In November 2012, Mexico's National Migration Institute ("INM" for "Instituto Nacional de Migración") issued new regulations and guidance to implement immigration laws that were enacted in May 2011. These regulations significantly impact employers that currently employ foreign nationals or that intend to sponsor a foreign worker for a work visa and/or residency in Mexico.
Under the regulations, foreign nationals who intend to work in Mexico must follow new procedures for obtaining a temporary resident card with work authorization (formerly known as "FM3"). The old scheme allowed foreign nationals traveling with the intention to work in Mexico to enter as visitors and apply for an FM3 while physically present in Mexico. This procedure typically allowed companies to undertake an expeditious transfer of employees across international borders. Under the new procedures, however, foreign nationals need to follow a three-step application process to obtain an employer-sponsored temporary resident card with work authorization. As the application must be approved prior to an employee's travel to Mexico, companies no longer have the ability to quickly transfer foreign nationals across international borders to work in Mexico.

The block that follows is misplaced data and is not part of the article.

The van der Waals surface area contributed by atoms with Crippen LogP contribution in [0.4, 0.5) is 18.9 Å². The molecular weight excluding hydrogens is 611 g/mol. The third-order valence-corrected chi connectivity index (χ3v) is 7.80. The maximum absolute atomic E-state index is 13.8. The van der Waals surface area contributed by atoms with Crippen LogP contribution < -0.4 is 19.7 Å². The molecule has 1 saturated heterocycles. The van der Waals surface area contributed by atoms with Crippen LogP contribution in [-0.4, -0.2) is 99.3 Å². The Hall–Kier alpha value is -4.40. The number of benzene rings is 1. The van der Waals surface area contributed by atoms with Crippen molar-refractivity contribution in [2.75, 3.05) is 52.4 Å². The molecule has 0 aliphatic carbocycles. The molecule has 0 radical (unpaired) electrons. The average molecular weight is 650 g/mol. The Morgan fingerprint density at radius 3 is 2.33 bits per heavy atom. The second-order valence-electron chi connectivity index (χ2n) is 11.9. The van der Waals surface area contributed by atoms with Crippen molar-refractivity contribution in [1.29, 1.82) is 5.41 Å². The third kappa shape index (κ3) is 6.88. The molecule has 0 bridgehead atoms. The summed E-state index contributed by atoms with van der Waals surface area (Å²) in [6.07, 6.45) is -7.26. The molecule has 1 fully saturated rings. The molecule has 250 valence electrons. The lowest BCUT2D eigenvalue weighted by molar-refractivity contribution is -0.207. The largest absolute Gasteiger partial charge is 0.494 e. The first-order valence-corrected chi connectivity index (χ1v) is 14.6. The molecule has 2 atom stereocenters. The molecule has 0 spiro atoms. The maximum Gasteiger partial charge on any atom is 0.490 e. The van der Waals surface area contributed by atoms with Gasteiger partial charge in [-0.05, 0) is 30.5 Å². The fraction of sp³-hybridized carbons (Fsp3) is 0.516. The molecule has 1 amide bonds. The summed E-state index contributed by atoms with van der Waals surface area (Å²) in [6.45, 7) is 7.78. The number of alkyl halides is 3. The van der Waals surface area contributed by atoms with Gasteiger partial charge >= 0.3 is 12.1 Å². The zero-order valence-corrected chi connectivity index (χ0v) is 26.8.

The complexity of the procedure will depend on the foreign worker's nationality. Mexico's immigration laws categorize foreign nationals as either "unrestricted" or "restricted." Unrestricted nationals - citizens of countries like the United States, Canada, and most European Union countries - may perform work-like activities in Mexico for up to 180 days without obtaining work authorization as long as they are not being remunerated by a Mexican entity. Restricted nationals - citizens from China, Russia, India, various Latin American countries, and other restricted countries - must obtain authorization in advance before traveling to Mexico for any purpose, including business or pleasure. However, all foreign nationals who perform work-like activities in Mexico for a period exceeding 180 days or are paid by a Mexican entity must obtain a temporary resident visa in advance, through the above-mentioned three-step process, in order to obtain the temporary resident card.1
The new regulations established a less complex procedure for dependents of non-Mexican employees. Family members from unrestricted countries are admitted in Mexico with FMM ("Forma Migratoria Múltiple") status, which is a temporary tourist/business visa without work...